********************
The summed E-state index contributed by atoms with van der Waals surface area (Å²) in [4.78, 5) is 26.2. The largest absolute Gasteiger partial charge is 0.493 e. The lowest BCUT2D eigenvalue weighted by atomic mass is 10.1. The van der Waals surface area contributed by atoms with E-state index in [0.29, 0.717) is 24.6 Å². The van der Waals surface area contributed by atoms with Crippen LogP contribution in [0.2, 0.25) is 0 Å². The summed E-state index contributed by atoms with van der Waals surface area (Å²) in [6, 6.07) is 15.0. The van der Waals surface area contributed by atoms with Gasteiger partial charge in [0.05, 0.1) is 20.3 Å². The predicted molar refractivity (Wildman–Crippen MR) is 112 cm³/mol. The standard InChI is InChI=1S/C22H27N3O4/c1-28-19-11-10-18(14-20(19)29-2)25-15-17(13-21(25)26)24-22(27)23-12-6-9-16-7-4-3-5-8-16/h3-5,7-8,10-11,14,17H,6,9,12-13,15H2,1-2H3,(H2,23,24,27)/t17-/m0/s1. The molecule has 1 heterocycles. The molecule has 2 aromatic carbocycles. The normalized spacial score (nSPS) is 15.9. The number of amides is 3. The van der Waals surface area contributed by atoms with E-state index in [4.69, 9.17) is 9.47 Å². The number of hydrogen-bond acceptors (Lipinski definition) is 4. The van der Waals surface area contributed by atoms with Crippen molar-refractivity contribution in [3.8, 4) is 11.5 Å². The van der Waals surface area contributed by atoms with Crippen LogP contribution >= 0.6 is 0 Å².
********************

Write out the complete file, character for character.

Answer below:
The summed E-state index contributed by atoms with van der Waals surface area (Å²) in [4.78, 5) is 26.2. The largest absolute Gasteiger partial charge is 0.493 e. The lowest BCUT2D eigenvalue weighted by atomic mass is 10.1. The van der Waals surface area contributed by atoms with E-state index in [0.29, 0.717) is 24.6 Å². The van der Waals surface area contributed by atoms with Crippen LogP contribution in [0.2, 0.25) is 0 Å². The summed E-state index contributed by atoms with van der Waals surface area (Å²) in [6, 6.07) is 15.0. The van der Waals surface area contributed by atoms with Gasteiger partial charge in [0.05, 0.1) is 20.3 Å². The predicted molar refractivity (Wildman–Crippen MR) is 112 cm³/mol. The standard InChI is InChI=1S/C22H27N3O4/c1-28-19-11-10-18(14-20(19)29-2)25-15-17(13-21(25)26)24-22(27)23-12-6-9-16-7-4-3-5-8-16/h3-5,7-8,10-11,14,17H,6,9,12-13,15H2,1-2H3,(H2,23,24,27)/t17-/m0/s1. The molecule has 1 heterocycles. The molecule has 2 aromatic carbocycles. The normalized spacial score (nSPS) is 15.9. The number of amides is 3. The van der Waals surface area contributed by atoms with E-state index in [4.69, 9.17) is 9.47 Å². The number of hydrogen-bond acceptors (Lipinski definition) is 4. The van der Waals surface area contributed by atoms with Crippen molar-refractivity contribution in [3.8, 4) is 11.5 Å². The van der Waals surface area contributed by atoms with Crippen LogP contribution >= 0.6 is 0 Å².